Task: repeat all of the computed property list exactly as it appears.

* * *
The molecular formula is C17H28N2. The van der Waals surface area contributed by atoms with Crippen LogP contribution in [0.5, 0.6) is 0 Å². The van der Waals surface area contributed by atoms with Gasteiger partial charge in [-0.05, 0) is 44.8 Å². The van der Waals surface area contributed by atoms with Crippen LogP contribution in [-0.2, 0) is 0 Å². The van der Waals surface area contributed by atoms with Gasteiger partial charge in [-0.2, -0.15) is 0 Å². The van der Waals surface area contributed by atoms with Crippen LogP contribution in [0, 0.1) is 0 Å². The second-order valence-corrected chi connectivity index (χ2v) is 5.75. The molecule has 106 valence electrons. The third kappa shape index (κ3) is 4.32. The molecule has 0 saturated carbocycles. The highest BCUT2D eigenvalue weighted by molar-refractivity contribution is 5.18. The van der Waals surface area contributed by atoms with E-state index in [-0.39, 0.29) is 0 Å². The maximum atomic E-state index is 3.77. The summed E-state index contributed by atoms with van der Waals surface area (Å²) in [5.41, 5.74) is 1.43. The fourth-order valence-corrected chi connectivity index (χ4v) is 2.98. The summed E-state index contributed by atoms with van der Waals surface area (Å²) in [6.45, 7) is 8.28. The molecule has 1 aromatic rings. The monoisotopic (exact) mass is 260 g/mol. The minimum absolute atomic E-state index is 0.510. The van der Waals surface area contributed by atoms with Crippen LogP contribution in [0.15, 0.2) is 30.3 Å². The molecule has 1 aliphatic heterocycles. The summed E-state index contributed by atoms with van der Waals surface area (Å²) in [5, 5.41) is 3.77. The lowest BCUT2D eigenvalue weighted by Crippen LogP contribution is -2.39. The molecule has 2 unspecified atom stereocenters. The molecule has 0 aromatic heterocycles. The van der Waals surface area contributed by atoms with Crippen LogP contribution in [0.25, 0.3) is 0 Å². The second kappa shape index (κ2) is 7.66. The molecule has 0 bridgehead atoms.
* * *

The molecular formula is C17H28N2. The van der Waals surface area contributed by atoms with Crippen LogP contribution in [0.5, 0.6) is 0 Å². The van der Waals surface area contributed by atoms with Gasteiger partial charge in [-0.05, 0) is 44.8 Å². The van der Waals surface area contributed by atoms with Crippen LogP contribution in [-0.2, 0) is 0 Å². The van der Waals surface area contributed by atoms with Gasteiger partial charge in [-0.2, -0.15) is 0 Å². The van der Waals surface area contributed by atoms with Crippen LogP contribution in [0, 0.1) is 0 Å². The second-order valence-corrected chi connectivity index (χ2v) is 5.75. The molecule has 106 valence electrons. The third kappa shape index (κ3) is 4.32. The molecule has 0 saturated carbocycles. The highest BCUT2D eigenvalue weighted by molar-refractivity contribution is 5.18. The van der Waals surface area contributed by atoms with E-state index in [-0.39, 0.29) is 0 Å². The maximum atomic E-state index is 3.77. The summed E-state index contributed by atoms with van der Waals surface area (Å²) in [5.41, 5.74) is 1.43. The fourth-order valence-corrected chi connectivity index (χ4v) is 2.98. The summed E-state index contributed by atoms with van der Waals surface area (Å²) in [6.45, 7) is 8.28. The molecule has 1 aromatic rings. The monoisotopic (exact) mass is 260 g/mol. The minimum absolute atomic E-state index is 0.510. The van der Waals surface area contributed by atoms with Crippen LogP contribution in [0.15, 0.2) is 30.3 Å². The molecule has 1 aliphatic heterocycles. The summed E-state index contributed by atoms with van der Waals surface area (Å²) in [5, 5.41) is 3.77. The lowest BCUT2D eigenvalue weighted by Crippen LogP contribution is -2.39. The molecule has 2 unspecified atom stereocenters. The molecule has 0 aromatic heterocycles. The van der Waals surface area contributed by atoms with Crippen LogP contribution in [0.25, 0.3) is 0 Å². The second kappa shape index (κ2) is 7.66. The molecule has 0 bridgehead atoms.